Stockbridge counsel sees merit to one of two open meeting complaints


STOCKBRIDGE — The town's legal counsel has acknowledged that Selectman Ernest "Chuckie" Cardillo correctly identified one Open Meeting Law violation by his two colleagues, Chairman Terry Flynn and member Roxanne McCaffrey.

But, in a statement filed with the state Attorney General's Office and read in its entirety by Flynn at Thursday night's Select Board meeting, Town Counsel J. Raymond Miyares argued that other allegations and violations listed in Cardillo's complaint filed June 24 with state Attorney General Maura Healey's office were not valid.

Cardillo had contended, based on a June 6 voicemail message to him from Flynn, that Flynn and McCaffrey had privately agreed to a proposed $3.50 per hour raise for Highway Superintendent Leonard Tisdale after prolonged contract negotiations had failed.

In his response, prepared at the request of the two board members during a closed-door session on July 2, Miyares chronicled a 15-month history of contract talks between Tisdale and the Select Board during a series of executive sessions starting on March 28, 2018, centered on the superintendent's requested $3.50 an hour increase.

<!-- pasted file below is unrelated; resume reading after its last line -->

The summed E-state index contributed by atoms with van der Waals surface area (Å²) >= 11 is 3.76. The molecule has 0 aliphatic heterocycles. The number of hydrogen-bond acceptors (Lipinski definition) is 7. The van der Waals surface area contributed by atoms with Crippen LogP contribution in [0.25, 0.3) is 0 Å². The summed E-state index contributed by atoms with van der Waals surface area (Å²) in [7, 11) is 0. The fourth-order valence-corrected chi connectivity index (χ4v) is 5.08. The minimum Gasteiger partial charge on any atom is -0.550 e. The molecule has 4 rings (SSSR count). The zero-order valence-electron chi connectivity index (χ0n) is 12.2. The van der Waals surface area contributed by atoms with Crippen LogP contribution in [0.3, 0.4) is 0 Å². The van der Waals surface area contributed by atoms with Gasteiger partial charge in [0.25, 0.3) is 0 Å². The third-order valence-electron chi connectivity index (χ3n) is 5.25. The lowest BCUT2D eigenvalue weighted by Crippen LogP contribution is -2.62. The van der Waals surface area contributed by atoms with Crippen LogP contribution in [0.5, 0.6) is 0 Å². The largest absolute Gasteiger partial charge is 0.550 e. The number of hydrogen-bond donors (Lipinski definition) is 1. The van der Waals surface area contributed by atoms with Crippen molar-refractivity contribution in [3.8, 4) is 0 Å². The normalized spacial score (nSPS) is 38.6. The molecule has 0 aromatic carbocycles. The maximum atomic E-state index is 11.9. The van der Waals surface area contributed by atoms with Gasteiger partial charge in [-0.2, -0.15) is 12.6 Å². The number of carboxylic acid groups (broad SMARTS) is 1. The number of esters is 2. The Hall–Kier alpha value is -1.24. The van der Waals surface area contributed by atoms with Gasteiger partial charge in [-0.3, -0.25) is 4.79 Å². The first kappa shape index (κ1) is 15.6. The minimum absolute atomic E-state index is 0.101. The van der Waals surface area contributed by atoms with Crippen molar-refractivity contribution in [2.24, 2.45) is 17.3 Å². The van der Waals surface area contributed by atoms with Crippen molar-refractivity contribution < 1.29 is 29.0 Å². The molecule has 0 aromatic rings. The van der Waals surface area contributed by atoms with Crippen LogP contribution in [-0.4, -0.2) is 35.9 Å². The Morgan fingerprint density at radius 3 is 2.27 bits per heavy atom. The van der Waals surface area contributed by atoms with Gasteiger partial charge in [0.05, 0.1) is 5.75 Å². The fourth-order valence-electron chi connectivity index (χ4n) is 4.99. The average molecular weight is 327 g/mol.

Those talks led to Tisdale's rejection of a proposed contract of $70,073 per year, representing a $2 hourly increase, because it lacked overtime payment for snow plowing, according to Flynn. The rejection was followed by private, individual conversations this past spring involving Tisdale, Flynn and McCaffrey, followed by the voicemail from Flynn to Cardillo after Tisdale separately described to Flynn and McCaffrey each other's opinion.

In his memorandum, Miyares stated that the two Select Board members "agree that the voicemail constituted a deliberation" by a quorum and thus violated the Open Meeting Law. However, he added, the Board disputes a second allegation by Cardillo that a June 12, 2019, executive session on Tisdale's contract went beyond its agenda by discussing a possible raise and that a vote was "forced through."

"The Select Board's vote was completely within the scope of the purpose of the executive session" to renegotiate a contract with a department head, Miyares wrote, and the board has agreed to schedule a vote to release the minutes of the various closed-door meetings on Tisdale's contract.

Miyares stated that Flynn denied Cardillo's allegation that Flynn said he doesn't "believe in municipal law; if laws weren't meant to be broken, we wouldn't need the police." He also noted the alleged statement had no relevance to compliance with the Open Meeting Law.

Miyares cited a memo from the Attorney General's Office stating that "it does not conduct broad audits of public bodies based on generalized allegations."